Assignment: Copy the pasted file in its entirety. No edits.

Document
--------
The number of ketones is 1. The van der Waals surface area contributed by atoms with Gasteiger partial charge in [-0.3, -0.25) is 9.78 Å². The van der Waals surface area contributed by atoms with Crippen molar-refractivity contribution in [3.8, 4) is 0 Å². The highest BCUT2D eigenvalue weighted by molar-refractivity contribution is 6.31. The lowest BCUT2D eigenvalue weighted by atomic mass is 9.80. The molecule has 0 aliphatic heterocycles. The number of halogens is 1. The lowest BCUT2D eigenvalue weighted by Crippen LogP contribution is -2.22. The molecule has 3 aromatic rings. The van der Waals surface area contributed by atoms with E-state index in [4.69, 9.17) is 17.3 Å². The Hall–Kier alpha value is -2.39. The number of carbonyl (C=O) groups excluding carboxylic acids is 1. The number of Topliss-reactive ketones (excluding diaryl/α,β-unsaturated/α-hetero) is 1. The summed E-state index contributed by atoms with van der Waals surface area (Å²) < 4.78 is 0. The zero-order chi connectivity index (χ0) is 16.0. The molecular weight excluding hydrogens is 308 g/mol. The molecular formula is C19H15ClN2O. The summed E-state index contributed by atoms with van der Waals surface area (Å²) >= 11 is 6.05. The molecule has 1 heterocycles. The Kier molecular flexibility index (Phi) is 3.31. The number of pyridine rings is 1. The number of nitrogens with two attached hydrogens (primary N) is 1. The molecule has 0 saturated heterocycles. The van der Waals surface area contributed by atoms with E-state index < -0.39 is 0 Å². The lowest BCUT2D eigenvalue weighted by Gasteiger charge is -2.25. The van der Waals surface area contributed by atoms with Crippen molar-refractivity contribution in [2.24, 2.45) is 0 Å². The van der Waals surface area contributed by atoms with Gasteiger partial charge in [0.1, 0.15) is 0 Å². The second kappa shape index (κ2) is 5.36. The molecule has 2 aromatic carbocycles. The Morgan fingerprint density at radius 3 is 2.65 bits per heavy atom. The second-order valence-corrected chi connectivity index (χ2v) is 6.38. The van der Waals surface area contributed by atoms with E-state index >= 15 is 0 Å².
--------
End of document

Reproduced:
The number of ketones is 1. The van der Waals surface area contributed by atoms with Gasteiger partial charge in [-0.3, -0.25) is 9.78 Å². The van der Waals surface area contributed by atoms with Crippen molar-refractivity contribution in [3.8, 4) is 0 Å². The highest BCUT2D eigenvalue weighted by molar-refractivity contribution is 6.31. The lowest BCUT2D eigenvalue weighted by atomic mass is 9.80. The molecule has 0 aliphatic heterocycles. The number of halogens is 1. The lowest BCUT2D eigenvalue weighted by Crippen LogP contribution is -2.22. The molecule has 3 aromatic rings. The van der Waals surface area contributed by atoms with E-state index in [4.69, 9.17) is 17.3 Å². The Hall–Kier alpha value is -2.39. The number of carbonyl (C=O) groups excluding carboxylic acids is 1. The number of Topliss-reactive ketones (excluding diaryl/α,β-unsaturated/α-hetero) is 1. The summed E-state index contributed by atoms with van der Waals surface area (Å²) < 4.78 is 0. The zero-order chi connectivity index (χ0) is 16.0. The molecular weight excluding hydrogens is 308 g/mol. The molecular formula is C19H15ClN2O. The summed E-state index contributed by atoms with van der Waals surface area (Å²) >= 11 is 6.05. The molecule has 1 heterocycles. The Kier molecular flexibility index (Phi) is 3.31. The number of pyridine rings is 1. The number of nitrogens with two attached hydrogens (primary N) is 1. The molecule has 0 saturated heterocycles. The van der Waals surface area contributed by atoms with E-state index < -0.39 is 0 Å². The lowest BCUT2D eigenvalue weighted by Gasteiger charge is -2.25. The van der Waals surface area contributed by atoms with Crippen molar-refractivity contribution in [2.24, 2.45) is 0 Å². The van der Waals surface area contributed by atoms with Gasteiger partial charge in [0.1, 0.15) is 0 Å². The second kappa shape index (κ2) is 5.36. The molecule has 2 aromatic carbocycles. The Morgan fingerprint density at radius 3 is 2.65 bits per heavy atom. The second-order valence-corrected chi connectivity index (χ2v) is 6.38. The van der Waals surface area contributed by atoms with E-state index >= 15 is 0 Å².